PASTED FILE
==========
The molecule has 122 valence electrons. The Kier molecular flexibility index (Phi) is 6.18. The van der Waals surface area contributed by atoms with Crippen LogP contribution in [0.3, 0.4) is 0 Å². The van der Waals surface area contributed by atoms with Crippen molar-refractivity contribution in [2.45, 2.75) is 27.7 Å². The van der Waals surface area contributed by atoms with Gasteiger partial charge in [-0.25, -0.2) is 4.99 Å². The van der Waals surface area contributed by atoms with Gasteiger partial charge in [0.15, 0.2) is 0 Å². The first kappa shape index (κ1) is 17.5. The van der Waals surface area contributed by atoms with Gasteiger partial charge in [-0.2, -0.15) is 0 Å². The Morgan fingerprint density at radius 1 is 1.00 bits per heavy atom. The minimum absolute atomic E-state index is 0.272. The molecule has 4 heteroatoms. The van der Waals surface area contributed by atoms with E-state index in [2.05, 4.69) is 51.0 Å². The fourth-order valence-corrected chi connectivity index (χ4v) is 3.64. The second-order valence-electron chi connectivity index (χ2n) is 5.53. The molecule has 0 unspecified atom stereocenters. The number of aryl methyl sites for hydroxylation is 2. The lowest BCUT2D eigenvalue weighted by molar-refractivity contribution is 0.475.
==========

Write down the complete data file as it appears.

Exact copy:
The molecule has 122 valence electrons. The Kier molecular flexibility index (Phi) is 6.18. The van der Waals surface area contributed by atoms with Crippen LogP contribution in [0.3, 0.4) is 0 Å². The van der Waals surface area contributed by atoms with Crippen molar-refractivity contribution in [2.45, 2.75) is 27.7 Å². The van der Waals surface area contributed by atoms with Gasteiger partial charge in [-0.25, -0.2) is 4.99 Å². The van der Waals surface area contributed by atoms with Gasteiger partial charge in [0.15, 0.2) is 0 Å². The first kappa shape index (κ1) is 17.5. The van der Waals surface area contributed by atoms with Gasteiger partial charge in [-0.2, -0.15) is 0 Å². The Morgan fingerprint density at radius 1 is 1.00 bits per heavy atom. The minimum absolute atomic E-state index is 0.272. The molecule has 4 heteroatoms. The van der Waals surface area contributed by atoms with E-state index in [2.05, 4.69) is 51.0 Å². The fourth-order valence-corrected chi connectivity index (χ4v) is 3.64. The second-order valence-electron chi connectivity index (χ2n) is 5.53. The molecule has 0 unspecified atom stereocenters. The number of aryl methyl sites for hydroxylation is 2. The lowest BCUT2D eigenvalue weighted by molar-refractivity contribution is 0.475.